Second, your children may not trust or like you. They've been 'sent away' to strangers where they were taught habits and beliefs and mannerisms that just don't sit well with mom and dad. It takes time and trust for them to unlearn bad habits, to learn to interact with adults and to appreciate your commitment to teaching them. Give it a chance. Those strong ties that existed when they were young are still there, and they'll spring back into place given sufficient love and nurturing."

Reading these paragraphs really breaks my heart. I do not want my children to become "strangers". I also cannot imagine missing out on so much, like watching their faces light up when they figure something out. As for homework, school teachers already have the children for 7 hours each day, why should they have to be burdened with even more school work at home? (I'll answer my own question here.) Because the students CAN'T learn everything in school. There are too many distractions and interruptions, not to mention an often overwhelming feeling of boredom or failure.

We all know there are good teachers and not so good teachers, but the truly GREAT teachers have a way of taking a child's least favorite subject and making it FUN! Yes, it is truly possible! I really wish more teachers would be enthusiastic about what they are teaching. Enthusiasm is catching and almost any subject can be turned into fun and interactive games with some effort. Re-arrange the desks into a circle or a few small squares. Instead of teaching AT children, ENGAGE them in the discussion and INVOLVE them in the educational process. Get out of the chairs and stand in small groups around the room to answer questions. The different ways to make a class more fun are boundless. It just takes enthusiasm and effort.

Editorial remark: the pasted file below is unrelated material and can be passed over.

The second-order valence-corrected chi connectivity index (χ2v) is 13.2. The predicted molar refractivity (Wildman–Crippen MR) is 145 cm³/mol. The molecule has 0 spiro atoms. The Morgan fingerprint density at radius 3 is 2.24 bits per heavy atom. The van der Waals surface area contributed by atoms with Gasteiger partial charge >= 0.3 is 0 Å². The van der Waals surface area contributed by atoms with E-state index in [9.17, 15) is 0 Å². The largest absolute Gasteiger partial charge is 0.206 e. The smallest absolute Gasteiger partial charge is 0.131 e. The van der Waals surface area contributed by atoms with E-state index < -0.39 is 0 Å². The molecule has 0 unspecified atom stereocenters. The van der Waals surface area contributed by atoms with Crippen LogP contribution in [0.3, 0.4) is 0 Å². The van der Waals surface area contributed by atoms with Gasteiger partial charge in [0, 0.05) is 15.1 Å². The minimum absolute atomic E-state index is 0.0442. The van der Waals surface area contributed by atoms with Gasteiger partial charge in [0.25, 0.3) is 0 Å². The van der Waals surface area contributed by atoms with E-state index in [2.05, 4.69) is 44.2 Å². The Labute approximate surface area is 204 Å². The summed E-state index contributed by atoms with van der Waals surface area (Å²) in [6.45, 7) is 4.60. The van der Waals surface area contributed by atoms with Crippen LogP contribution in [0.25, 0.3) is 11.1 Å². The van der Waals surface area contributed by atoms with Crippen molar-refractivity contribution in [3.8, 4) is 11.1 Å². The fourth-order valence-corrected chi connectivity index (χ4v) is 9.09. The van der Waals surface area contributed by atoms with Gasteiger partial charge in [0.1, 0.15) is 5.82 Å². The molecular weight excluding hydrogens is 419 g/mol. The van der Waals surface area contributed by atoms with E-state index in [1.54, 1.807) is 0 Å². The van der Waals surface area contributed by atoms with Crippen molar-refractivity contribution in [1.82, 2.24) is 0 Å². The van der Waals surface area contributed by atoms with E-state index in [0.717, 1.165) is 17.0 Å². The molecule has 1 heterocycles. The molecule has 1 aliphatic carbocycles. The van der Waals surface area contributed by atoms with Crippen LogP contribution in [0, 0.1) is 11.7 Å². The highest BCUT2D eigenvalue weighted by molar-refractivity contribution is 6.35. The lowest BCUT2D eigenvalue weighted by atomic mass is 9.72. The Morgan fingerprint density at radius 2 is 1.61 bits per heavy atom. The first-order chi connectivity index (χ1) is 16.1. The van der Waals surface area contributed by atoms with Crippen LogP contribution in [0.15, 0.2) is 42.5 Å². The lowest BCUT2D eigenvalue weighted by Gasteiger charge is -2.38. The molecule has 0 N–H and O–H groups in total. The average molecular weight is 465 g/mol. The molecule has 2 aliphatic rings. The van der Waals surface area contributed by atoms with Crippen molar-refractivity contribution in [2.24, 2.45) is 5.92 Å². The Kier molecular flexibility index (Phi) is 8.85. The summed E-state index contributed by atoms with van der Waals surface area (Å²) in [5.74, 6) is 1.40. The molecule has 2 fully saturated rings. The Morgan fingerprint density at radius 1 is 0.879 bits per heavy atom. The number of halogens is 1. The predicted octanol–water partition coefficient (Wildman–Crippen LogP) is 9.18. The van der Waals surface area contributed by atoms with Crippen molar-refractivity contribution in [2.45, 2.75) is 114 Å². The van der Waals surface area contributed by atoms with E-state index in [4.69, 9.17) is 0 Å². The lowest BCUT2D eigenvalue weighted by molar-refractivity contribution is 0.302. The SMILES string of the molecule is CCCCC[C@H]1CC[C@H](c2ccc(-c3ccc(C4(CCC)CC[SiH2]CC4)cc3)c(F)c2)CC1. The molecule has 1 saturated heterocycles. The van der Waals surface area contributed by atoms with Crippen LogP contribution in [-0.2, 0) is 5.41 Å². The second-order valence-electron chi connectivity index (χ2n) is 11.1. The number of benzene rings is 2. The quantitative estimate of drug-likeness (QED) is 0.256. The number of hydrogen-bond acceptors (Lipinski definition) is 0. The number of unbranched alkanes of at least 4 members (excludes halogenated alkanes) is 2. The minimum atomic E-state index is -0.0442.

This pretty much sums up my thoughts on how the school system is not for us and why I've chosen the path I'm on. There is no way that a child can learn better in an environment surrounded by their peers than they can when surrounded in a loving, home environment. Numerous studies (do an online search to find them) have shown that home schooled children not only learn MORE, but they tend to have a love of learning that continues into adulthood. Plus it cannot be denied that the teacher- student ratio of 1:2 is better than any public school in the nation. :o)

Friday, July 15, 2011

Getting Organized and Keeping a Loose Schedule

I've been wanting to write this for a while now, but just now found the time. About six months ago I wrote about getting things ready for homeschooling first grade. Well we started homeschooling first grade back on May 25th and the children have been learning 4 days a week since then. (Side note: I firmly believe that children are learning all the time and learning doesn't stop for weekends and holidays, however we have what I like to call "official school days" 4 days a week during the summer.) So, now that I'm about 6 weeks into homeschooling I can tell we definitely need to be more organized in some areas.